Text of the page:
We all have those nights, from time to time, when we just can’t fall asleep. For me, it often happens before a day with a big event scheduled, or after a day when a big event occurred. Regardless of the cause, many of us barely get sufficient sleep most of the time, and so lying there wasting precious sleep time only tends to increase the anxiety, which makes it even harder to fall asleep.
Over the years, Crabseye has developed a handful of techniques that, when combined, can usually put even the most tenacious insomnia at bay. It works best for me to go in order with these techniques, but feel free to experiment to find the order that works best for you.
Ready? Off we go, then.
- Regulate your breathing. Oxygen is nature’s wonderful, free Xanax. Some of the experts recommend a 4-7-8 count for breathing to induce relaxation (inhale for a measured count of 4, hold for a count of 7, exhale for a count of 8). Personally, that just irritates me. I like to inhale for a slow count of 2, exhale for a slow count of 2, and repeat until I’m ready to focus on the next technique.
- Progressive relaxation. I start with my toes, wiggle them for a couple of seconds, and tell them to relax. Then I move to my metatarsals, then my ankles, then my achilles tendons, then my shins, and so on. There is no hurry to get finished here. Take your time to focus on every body part you can name, and make it relax and go limp. If you don’t know specific body part names, just talk to that specific area (e.g., backs of thighs, lower back, etc.).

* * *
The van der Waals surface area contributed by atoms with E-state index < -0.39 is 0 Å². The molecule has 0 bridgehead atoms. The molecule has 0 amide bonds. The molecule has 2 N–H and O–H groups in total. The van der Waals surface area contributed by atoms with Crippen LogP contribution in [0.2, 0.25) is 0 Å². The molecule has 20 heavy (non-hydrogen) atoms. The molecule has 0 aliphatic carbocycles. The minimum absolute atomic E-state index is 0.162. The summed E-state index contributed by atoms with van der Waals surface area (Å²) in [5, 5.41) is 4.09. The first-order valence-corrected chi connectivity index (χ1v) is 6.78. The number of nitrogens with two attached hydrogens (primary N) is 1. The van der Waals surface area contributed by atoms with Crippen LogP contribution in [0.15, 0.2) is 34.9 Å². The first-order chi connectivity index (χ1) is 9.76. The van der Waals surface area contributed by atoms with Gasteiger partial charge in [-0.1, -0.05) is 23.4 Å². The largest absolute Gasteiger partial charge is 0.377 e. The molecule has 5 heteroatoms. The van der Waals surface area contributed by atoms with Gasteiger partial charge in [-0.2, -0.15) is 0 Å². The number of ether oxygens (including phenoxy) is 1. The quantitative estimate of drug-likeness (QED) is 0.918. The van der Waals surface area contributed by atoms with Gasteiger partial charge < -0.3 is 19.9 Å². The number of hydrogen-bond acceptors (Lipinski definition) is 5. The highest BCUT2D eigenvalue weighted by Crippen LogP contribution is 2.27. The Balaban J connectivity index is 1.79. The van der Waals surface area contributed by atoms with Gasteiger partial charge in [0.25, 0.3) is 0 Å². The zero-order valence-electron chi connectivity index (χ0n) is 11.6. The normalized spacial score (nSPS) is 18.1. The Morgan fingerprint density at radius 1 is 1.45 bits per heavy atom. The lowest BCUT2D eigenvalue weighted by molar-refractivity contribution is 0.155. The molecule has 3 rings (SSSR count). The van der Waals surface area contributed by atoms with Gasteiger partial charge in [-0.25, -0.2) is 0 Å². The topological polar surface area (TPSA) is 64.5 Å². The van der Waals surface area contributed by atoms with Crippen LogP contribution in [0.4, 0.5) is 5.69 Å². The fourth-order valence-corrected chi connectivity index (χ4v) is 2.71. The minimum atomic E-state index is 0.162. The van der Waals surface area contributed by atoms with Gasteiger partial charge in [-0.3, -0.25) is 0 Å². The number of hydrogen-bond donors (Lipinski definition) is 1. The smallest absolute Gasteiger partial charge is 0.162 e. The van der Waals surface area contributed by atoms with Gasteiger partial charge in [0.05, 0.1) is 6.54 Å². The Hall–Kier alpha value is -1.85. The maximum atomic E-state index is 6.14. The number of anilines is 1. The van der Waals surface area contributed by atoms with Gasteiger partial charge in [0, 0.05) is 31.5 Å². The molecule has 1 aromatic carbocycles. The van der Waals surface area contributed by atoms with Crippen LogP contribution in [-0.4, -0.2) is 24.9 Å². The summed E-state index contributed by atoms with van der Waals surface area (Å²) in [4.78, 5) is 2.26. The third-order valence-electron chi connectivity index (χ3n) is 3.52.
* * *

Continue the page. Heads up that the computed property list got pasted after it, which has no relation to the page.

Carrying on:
- Sometimes I’m asleep before I get to my internal organs. However, if necessary …
- Count backwards from 100 to 0. (This one, along with regulated breathing, gets me through the occasional anxiety attack.) Repeat a few times if needed.
- Become aware of your feet. Are they cold? Concentrate on making them warm with the power of your mind. Again, don’t be in a hurry, and don’t focus on achieving the goal … focus on making this process work.
- The last technique is: relax your eye muscles. Let your eyes roll up. Don’t tense the muscles to make them look up … relax them. (This technique is the slam-dunk of the process, but don’t go to it too soon … work through the other techniques to get to a relaxed enough state that you’ll just slip into sleep when you get to the eye part.)
There are lots of other random things that work for people: cold shower then quickly get into bed and get warm (the abrupt temperature change often induces drowsiness); melatonin; glass of warm milk; sex; reading. And, of course, pharmaceuticals. Those I avoid unless they’re absolutely necessary.
Hopefully you’ll find Crabseye’s not-really-patented techniques helpful if you ever have trouble falling asleep.